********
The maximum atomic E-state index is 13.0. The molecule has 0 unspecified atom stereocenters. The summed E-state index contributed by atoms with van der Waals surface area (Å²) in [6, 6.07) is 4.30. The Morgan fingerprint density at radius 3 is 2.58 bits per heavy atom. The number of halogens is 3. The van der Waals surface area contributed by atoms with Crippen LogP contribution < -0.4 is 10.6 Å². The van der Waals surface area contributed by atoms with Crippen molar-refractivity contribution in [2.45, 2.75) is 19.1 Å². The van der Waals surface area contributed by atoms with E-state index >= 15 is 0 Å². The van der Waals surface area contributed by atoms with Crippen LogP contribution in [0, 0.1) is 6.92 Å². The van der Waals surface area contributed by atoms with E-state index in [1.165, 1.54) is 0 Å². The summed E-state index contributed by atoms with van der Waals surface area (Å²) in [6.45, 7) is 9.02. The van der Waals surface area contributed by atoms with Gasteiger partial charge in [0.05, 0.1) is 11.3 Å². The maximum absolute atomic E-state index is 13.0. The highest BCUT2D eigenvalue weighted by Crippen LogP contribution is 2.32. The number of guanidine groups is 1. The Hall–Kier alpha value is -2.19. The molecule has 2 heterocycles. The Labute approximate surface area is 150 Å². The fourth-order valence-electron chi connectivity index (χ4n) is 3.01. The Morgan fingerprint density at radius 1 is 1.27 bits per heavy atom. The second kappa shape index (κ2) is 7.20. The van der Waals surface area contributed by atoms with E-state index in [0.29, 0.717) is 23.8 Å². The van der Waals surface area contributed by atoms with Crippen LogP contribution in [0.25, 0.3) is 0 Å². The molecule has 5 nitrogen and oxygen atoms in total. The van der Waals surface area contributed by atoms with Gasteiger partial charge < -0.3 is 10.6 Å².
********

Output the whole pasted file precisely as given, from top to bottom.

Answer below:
The maximum atomic E-state index is 13.0. The molecule has 0 unspecified atom stereocenters. The summed E-state index contributed by atoms with van der Waals surface area (Å²) in [6, 6.07) is 4.30. The Morgan fingerprint density at radius 3 is 2.58 bits per heavy atom. The number of halogens is 3. The van der Waals surface area contributed by atoms with Crippen LogP contribution < -0.4 is 10.6 Å². The van der Waals surface area contributed by atoms with Crippen molar-refractivity contribution in [2.45, 2.75) is 19.1 Å². The van der Waals surface area contributed by atoms with E-state index >= 15 is 0 Å². The van der Waals surface area contributed by atoms with Crippen LogP contribution in [0, 0.1) is 6.92 Å². The van der Waals surface area contributed by atoms with E-state index in [1.165, 1.54) is 0 Å². The summed E-state index contributed by atoms with van der Waals surface area (Å²) in [6.45, 7) is 9.02. The van der Waals surface area contributed by atoms with Gasteiger partial charge in [0.05, 0.1) is 11.3 Å². The maximum absolute atomic E-state index is 13.0. The highest BCUT2D eigenvalue weighted by Crippen LogP contribution is 2.32. The number of guanidine groups is 1. The Hall–Kier alpha value is -2.19. The molecule has 2 heterocycles. The Labute approximate surface area is 150 Å². The fourth-order valence-electron chi connectivity index (χ4n) is 3.01. The Morgan fingerprint density at radius 1 is 1.27 bits per heavy atom. The second kappa shape index (κ2) is 7.20. The van der Waals surface area contributed by atoms with E-state index in [0.29, 0.717) is 23.8 Å². The van der Waals surface area contributed by atoms with Crippen LogP contribution in [0.25, 0.3) is 0 Å². The molecule has 5 nitrogen and oxygen atoms in total. The van der Waals surface area contributed by atoms with Gasteiger partial charge < -0.3 is 10.6 Å².